Here is an opportunity for education councillors to start discussion on the history of the slave trade to be taught in schools – and where better to start than at Beckford?

Another neglected part of the curriculum at schools is the contested subject of the British empire – its brutally long and bloody effect on Africa and India little of which is taught at school.

A discussion could lead to a democratisation of the local authority with parents and the commun­ity being given a wider role than hitherto.

Why cannot members of the older Windrush genera­tion be encouraged to give talks in schools about their discrimination suffered in this country, perhaps some of them could talk about the slave trade not only in senior schools but primaries as well?

This is the only road to a transformation of knowledge, values and behaviour. Simply removing names will hardly turn the page. A discussion on the slave trade, the empire, the capital it all generated for the industrialisation of Britain, all this will shine a light on dark corners for far too long concealed from view.

Cruel reality behind the Beckford fortune

WILLIAM Beckford was one of the biggest slave owners of the British Empire, an MP and both Lord Mayor and Sheriff of London.

Beckford owed his vast wealth and political influence to the blood, sweat and tears of more than 3,000 slaves who laboured on his extensive sugar plantations in Jamaica in the 17th and 18th centuries.

He cultivated a reputation as a refined English gentleman. But he was also known as a tyrannical man whose family wealth grew to £1.5million in the 18th century, worth billions today.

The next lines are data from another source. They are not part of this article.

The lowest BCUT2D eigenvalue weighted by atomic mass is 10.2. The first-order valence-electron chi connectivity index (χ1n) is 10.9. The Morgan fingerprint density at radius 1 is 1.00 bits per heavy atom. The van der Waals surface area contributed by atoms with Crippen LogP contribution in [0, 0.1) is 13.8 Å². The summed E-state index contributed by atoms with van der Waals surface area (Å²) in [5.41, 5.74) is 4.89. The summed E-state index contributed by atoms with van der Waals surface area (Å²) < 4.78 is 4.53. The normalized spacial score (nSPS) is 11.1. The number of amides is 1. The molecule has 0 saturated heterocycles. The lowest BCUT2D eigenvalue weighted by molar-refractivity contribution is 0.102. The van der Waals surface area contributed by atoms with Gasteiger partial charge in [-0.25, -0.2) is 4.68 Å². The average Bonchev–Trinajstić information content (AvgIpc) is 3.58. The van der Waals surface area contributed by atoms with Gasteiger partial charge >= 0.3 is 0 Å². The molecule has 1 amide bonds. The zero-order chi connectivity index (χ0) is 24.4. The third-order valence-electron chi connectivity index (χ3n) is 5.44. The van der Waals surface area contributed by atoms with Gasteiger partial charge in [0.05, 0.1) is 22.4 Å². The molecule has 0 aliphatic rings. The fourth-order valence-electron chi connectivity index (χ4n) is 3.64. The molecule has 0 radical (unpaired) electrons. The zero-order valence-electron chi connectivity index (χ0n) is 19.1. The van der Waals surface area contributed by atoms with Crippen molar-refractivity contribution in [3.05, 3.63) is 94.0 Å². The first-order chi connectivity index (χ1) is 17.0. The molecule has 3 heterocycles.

An absentee planter, his great profits were at the expense of the brutal treatment of his slaves. In 1760 more than 400 slaves were killed in a rebellion – the leader was burnt alive and two of his lieutenants were hung up in irons to die slowly.

Beckford was an influential figure in British political life. Portraits of him – one by the great painter Joshua Reynolds – hang in various country homes.

As his riches grew he bought the Fonthill mansion in Wiltshire. Today there is a Fonthill Road in Finsbury Park which bears the same name as his new home at the time.

According to Dr Kate Donington, a speaker at a lecture five years ago at the Conway Hall, Holborn, though they were connoisseurs of the arts the Beckfords were pro-slavers and regarded others as “lesser beings”. Donington is a member of a ground­breaking UCL-based project that has set up a database of 46,000 British slave owners.

As the Abolition movement gathered pace – in 1807 the trade in slaves was outlawed in the British Empire – Beck­ford became a leading voice in the campaign for slave owners to be compensated for “loss of property”.

When chattel slavery was finally abolished in 1833 slave owners received compensation amounting to £17bn in today’s money, representing 40 per cent of government expenditure. Before the bank bailout of 2009, this was the largest payout in British history.

The slaves themselves received nothing, said Donnington. And although slavery was ended in 1833 it didn’t create an equal society. “In fact deeply unequal societies went on to emerge under imperialism and colonialism, and the legacy of racial thinking that was developed as a defensive position to the abolitionists continues to this day.” The lectures at Conway Hall were curated by the late historian Deborah Lavin on behalf of Conway Hall and the Socialist History Society. Years ago her daughter attended Beckford Primary School in West Hampstead, which began life as plain Broomsleigh Street School when it opened in 1886 but was renamed in 1927.

“It is absolutely extraordinary that they decided to name the school after Beckford,” she said. “They probably did so because of his wealth and philanthropy, totally forgetting the fact that he owned slaves. This amnesia about slave ownership still goes on today.”

• This background article is based on a feature by Angela Cobbinah that appeared in the New Journal in October 2015; and on notes from various researchers